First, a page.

DJ Got Us Fallin’ In Love

As absurd as it is given that he plays in the same league as a healthy Mike Trout, the MVP chants have started for DJ LeMahieu. While the American League MVP award is a long shot for LeMahieu, he has almost certainly locked up MVP of the 2019 New York Yankees. He’s accumulated a team-high 4.7 bWAR, good for tenth among all position players in Major League Baseball. He has a .381 wOBA, 139 wRC+, and .195 ISO and is slashing .336/.383/.531 with forty-six extra-base hits, including eighteen homers. His wRC+, ISO (a batter’s slugging percentage minus his batting average, eliminating the effect of singles, which makes ISO less susceptible to variations in luck than slugging percentage), and slugging percentage all would be career highs if the season ended today, and his wOBA, batting average, and on-base percentage would be second-best to the marks he put up in 2016 when he won the National League batting title. His wOBA ranks him twenty-fourth among all 146 qualified hitters in 2019, and his wRC+ is twenty-first.

Needless to say, LeMahieu has wildly outpaced any and all expectations set when the thirty-one year old signed a two-year, $24 million contract with the Yankees in the offseason. Dan Szymborski‘s ZiPS projection system, available at FanGraphs, projected DJ for 2.6 WAR in 139 games, a .316 wOBA, .120 ISO, .274/.332/.393 slash line, and thirty-nine extra-base hits, with only twelve home runs. Baseball Prospectus’ 90th percentile outcome (the top ten percent of projected outcomes for the 2019 season) projected LeMahieu for a .312/.384/.437 slash line and sixteen extra-base hits with four home runs in just 225 plate appearances. The Baseball Prospectus projections show not only that DJ is exceeding even the most optimistic of projections but also that his role on this Yankees team was expected to be much more supporting than starring when the season began. You can’t really blame the projections for being so modest given how his 2019 stats compare with his past performance since 2015.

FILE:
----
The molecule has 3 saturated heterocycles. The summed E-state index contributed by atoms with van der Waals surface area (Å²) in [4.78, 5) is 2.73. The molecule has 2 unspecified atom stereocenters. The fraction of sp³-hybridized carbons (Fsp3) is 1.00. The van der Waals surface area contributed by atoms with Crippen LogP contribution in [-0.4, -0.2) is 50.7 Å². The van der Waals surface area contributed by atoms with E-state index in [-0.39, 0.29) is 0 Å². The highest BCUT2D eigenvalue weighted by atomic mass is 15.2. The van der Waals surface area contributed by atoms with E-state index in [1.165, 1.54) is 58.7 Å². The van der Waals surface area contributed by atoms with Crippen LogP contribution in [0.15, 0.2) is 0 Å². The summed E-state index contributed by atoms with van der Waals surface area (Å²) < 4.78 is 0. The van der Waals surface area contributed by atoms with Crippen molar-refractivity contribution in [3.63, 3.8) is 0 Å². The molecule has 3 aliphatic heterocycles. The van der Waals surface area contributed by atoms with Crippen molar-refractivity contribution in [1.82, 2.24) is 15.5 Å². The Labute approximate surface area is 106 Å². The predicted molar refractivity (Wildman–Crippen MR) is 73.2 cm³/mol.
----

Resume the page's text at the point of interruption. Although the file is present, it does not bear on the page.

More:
So many offensive breakouts in recent years have followed the same narrative: changes to swing mechanics that result in both lifting and pulling the ball more often, unlocking latent offensive potential. LeMahieu is the type of player that makes swing doctors salivate. He’s always possessed well above average exit velocity coupled with elite contact ability. Below are his exit velocities and rankings among hitters with at least 100 batted ball events as well as his strikeout rates and rankings among qualified hitters since 2015.

SeasonExit VelocityEV RankingK%K% Ranking
201590.0 mph65th of 39217.3%66th of 143
201690.4 mph59th of 39112.6%21st of 146
201788.8 mph87th of 38713.2%20th of 144
201891.1 mph37th of 39014.1%23rd of 140
201991.7 mph26th of 34613.6%20th of 146

In addition to his exit velocities and bat control, LeMahieu has always hit too many ground balls and pulled the ball too infrequently. A swing change doesn’t appear to be what has fueled DJ LeMahieu’s breakout, however. Here he is on the Colorado Rockies in 2018.